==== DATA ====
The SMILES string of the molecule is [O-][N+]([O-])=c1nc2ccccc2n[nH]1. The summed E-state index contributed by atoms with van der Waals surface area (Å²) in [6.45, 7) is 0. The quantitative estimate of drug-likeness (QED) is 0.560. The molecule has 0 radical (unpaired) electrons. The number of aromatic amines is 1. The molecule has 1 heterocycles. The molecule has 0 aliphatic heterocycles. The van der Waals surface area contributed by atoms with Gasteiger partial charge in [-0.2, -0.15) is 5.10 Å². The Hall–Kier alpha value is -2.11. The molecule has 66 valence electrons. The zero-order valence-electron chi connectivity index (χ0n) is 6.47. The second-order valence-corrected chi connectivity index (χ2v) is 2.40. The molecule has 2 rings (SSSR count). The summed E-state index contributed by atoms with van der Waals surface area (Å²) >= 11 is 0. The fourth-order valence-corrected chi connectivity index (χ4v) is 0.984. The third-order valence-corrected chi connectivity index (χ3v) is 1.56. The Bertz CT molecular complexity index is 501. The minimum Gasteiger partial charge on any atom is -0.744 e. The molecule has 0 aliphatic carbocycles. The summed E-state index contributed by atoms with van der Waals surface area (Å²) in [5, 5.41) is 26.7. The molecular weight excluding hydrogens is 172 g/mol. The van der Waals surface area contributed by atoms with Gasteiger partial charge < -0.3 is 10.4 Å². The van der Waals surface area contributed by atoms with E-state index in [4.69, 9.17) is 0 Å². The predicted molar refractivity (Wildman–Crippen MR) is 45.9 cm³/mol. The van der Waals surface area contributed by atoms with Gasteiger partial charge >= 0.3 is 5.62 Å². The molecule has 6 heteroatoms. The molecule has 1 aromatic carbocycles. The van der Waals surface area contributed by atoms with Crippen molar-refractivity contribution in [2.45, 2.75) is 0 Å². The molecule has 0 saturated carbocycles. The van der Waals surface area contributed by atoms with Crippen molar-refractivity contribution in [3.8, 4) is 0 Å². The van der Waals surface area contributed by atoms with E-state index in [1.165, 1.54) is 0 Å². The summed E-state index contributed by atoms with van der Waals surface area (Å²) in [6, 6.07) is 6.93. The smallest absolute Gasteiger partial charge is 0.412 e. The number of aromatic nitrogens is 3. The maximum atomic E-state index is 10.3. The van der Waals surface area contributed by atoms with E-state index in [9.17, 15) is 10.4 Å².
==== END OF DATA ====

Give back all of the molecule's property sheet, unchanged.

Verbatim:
The SMILES string of the molecule is [O-][N+]([O-])=c1nc2ccccc2n[nH]1. The summed E-state index contributed by atoms with van der Waals surface area (Å²) in [6.45, 7) is 0. The quantitative estimate of drug-likeness (QED) is 0.560. The molecule has 0 radical (unpaired) electrons. The number of aromatic amines is 1. The molecule has 1 heterocycles. The molecule has 0 aliphatic heterocycles. The van der Waals surface area contributed by atoms with Gasteiger partial charge in [-0.2, -0.15) is 5.10 Å². The Hall–Kier alpha value is -2.11. The molecule has 66 valence electrons. The zero-order valence-electron chi connectivity index (χ0n) is 6.47. The second-order valence-corrected chi connectivity index (χ2v) is 2.40. The molecule has 2 rings (SSSR count). The summed E-state index contributed by atoms with van der Waals surface area (Å²) >= 11 is 0. The fourth-order valence-corrected chi connectivity index (χ4v) is 0.984. The third-order valence-corrected chi connectivity index (χ3v) is 1.56. The Bertz CT molecular complexity index is 501. The minimum Gasteiger partial charge on any atom is -0.744 e. The molecule has 0 aliphatic carbocycles. The summed E-state index contributed by atoms with van der Waals surface area (Å²) in [5, 5.41) is 26.7. The molecular weight excluding hydrogens is 172 g/mol. The van der Waals surface area contributed by atoms with Gasteiger partial charge < -0.3 is 10.4 Å². The van der Waals surface area contributed by atoms with E-state index in [4.69, 9.17) is 0 Å². The predicted molar refractivity (Wildman–Crippen MR) is 45.9 cm³/mol. The van der Waals surface area contributed by atoms with Gasteiger partial charge >= 0.3 is 5.62 Å². The molecule has 6 heteroatoms. The molecule has 1 aromatic carbocycles. The van der Waals surface area contributed by atoms with Crippen molar-refractivity contribution in [2.45, 2.75) is 0 Å². The molecule has 0 saturated carbocycles. The van der Waals surface area contributed by atoms with Crippen molar-refractivity contribution in [3.8, 4) is 0 Å². The van der Waals surface area contributed by atoms with E-state index in [1.165, 1.54) is 0 Å². The summed E-state index contributed by atoms with van der Waals surface area (Å²) in [6, 6.07) is 6.93. The smallest absolute Gasteiger partial charge is 0.412 e. The number of aromatic nitrogens is 3. The maximum atomic E-state index is 10.3. The van der Waals surface area contributed by atoms with E-state index in [9.17, 15) is 10.4 Å².